There is a way that Crowdstrike could track data packets through the Internet to the destination of the packets, the network of the hacker(s) who stole the document that moved through the Interet while broken into packets. As we saw in Part 6, William Binney, long-time National Security Agency (NSA) official who designed a lot of NSA's systems, informed us that only the NSA can track data packets to their destination. Only the NSA can trace the packets through the Internet because the NSA arranged with the manufacturers of the routers and switches used on the Internet to embed NSA software in those devices that enable the agency to track packets to their destination. If Crowdstrike has a contractor relationship with a United States Government (USG) intelligence and/or law enforcement agency, the contractor might have had access to the NSA database, but most likely through the agency with which Crowdstrike could be a contractor could make the request of NSA to track a document and provide the results to Crowdstrike.
The NSA database is accessed for information through the input of queries into the database. The NSA database is unbelievably huge as it contains the electronic data of everyone in the United States. That's right, you have a file in the NSA database that contains telephone call data, emails, text messages, electronic money transactions, etc. If it is digital communications ("comms") it is in your file with the NSA. A government worker with the right clearance and paper work can type in these queries, and the database system will go "fetch" the appropriate data to respond to a query and display it in, typically, a columnar report.
For example, Demi Lovato, the singer, has an NSA file. If you want to follow her through an international concert tour, you might want to pull up her credit card records if you have access to the NSA database. If you've done it before when tracking Ms. Lovato, while on lunch hour at some spy agency, you could type into the query field:
A similar query might produce the same result, which will be the transactions, including dates and locations where transactions were made, helping to determine --"where in the world is Demi Lovato?"--and just about everything she is doing there, such as dining locations and preferences, hotels, rental cars, reservations for future venues, etc. Yes, this is surveillance, and it can happen to anyone. Most people will hope their records have not been abused, but a whole category of queries, the "About" queries were shut off from FBI contractors because the personal data of US citizens was abused. The Foreign Intelligence Surveillance Act (FISA) was enacted to prevent abuses, but failed for a time in 2016. The abuses were discovered by the NSA's Inspector General and led to the barring of FBI contractors from obtaining the results of "About" queries. So, there is less to worry about now that contractors are shut off from the database.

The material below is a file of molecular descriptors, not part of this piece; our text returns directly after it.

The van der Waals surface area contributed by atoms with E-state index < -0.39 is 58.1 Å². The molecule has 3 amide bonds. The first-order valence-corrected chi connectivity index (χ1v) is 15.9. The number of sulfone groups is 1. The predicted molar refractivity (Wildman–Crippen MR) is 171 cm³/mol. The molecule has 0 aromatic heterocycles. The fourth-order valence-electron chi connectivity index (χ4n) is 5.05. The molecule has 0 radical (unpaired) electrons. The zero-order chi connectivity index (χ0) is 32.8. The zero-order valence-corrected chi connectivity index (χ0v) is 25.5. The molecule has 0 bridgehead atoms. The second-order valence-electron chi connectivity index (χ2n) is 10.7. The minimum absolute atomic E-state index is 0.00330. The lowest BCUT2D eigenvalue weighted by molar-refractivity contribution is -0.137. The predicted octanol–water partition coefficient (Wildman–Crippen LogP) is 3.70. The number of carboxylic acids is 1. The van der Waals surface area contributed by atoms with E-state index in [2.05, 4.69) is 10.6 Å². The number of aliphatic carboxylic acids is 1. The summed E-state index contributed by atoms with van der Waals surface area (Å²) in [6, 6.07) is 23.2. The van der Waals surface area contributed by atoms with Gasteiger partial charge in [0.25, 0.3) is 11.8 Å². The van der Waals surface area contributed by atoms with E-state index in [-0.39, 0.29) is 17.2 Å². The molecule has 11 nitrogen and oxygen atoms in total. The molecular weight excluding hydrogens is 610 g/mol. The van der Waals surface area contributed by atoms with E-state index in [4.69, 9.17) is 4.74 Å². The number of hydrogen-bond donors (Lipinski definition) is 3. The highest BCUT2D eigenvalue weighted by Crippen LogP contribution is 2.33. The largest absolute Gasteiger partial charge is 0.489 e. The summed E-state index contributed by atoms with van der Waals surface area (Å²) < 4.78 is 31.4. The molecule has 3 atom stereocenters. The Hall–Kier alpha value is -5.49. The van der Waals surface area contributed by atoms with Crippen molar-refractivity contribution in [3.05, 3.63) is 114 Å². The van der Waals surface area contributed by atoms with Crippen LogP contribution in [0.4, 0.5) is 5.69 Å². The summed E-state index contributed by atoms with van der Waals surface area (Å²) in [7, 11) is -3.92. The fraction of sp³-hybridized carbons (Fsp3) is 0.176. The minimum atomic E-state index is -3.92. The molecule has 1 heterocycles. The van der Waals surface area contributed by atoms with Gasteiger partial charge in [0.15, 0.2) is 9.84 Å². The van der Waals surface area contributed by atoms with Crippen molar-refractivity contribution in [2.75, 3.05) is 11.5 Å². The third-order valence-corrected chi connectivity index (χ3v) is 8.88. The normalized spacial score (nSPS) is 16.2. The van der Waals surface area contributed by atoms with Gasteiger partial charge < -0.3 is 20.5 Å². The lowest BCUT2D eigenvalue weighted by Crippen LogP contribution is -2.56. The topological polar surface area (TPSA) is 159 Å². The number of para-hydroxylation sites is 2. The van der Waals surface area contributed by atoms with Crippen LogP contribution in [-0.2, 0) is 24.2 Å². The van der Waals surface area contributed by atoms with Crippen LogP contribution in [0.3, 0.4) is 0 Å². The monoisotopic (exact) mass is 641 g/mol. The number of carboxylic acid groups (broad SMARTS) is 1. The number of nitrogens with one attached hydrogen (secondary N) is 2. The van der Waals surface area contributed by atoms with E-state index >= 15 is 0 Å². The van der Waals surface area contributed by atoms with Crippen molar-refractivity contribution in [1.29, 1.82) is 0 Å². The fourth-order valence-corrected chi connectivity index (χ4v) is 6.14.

Anyway, there is reason to suspect that Crowdstrike is a contractor to one or more federal agencies. Fusion GPS is reportedly a contractor of both FBI and CIA and their story will be told in other sections. However, the type of help Crowdstrike would need to track data packets to their destination could only come from the NSA. The NSA would have to track a packet of a document from one router and switch to the other until it arrived where it is intended to go, and provide a report to the federal agency contracting Crowdstrike's cyber security work. In fact, the NSA could tell us all right now just who actually did hack the DNC, if the DNC in fact was hacked by anyone.
Crowdstrike could get this data from the agency contracting their work, and cover the possession of the data by claiming they have software they embed on a decoy document and they track the document after a hacker steals it. This might fall under the category of "parallel construction." An investigator gains access to the NSA database, listens to some phone conversations stored in the subject's NSA file and finds plenty of evidence of bank fraud and embezzlement. Using the information to discover alternative sources to the telephone conversations, the investigator can use those alternative sources to the evidence of the fraud, and cite only that alternative evidence to prove a case, never mentioning the role played by the unlawful search of the telephone conversations. Constructing a case with different evidence discovered by illegally using NSA database evidence is called "parallel construction." This is close to what Crowdstrike would be doing by having some federal investigator get the NSA to track document packets to where the hacker has stored the stolen documents, and tell the client and the media that a packet of the stolen document was tracked by Crowdstrike's own proprietary software embedded in the document.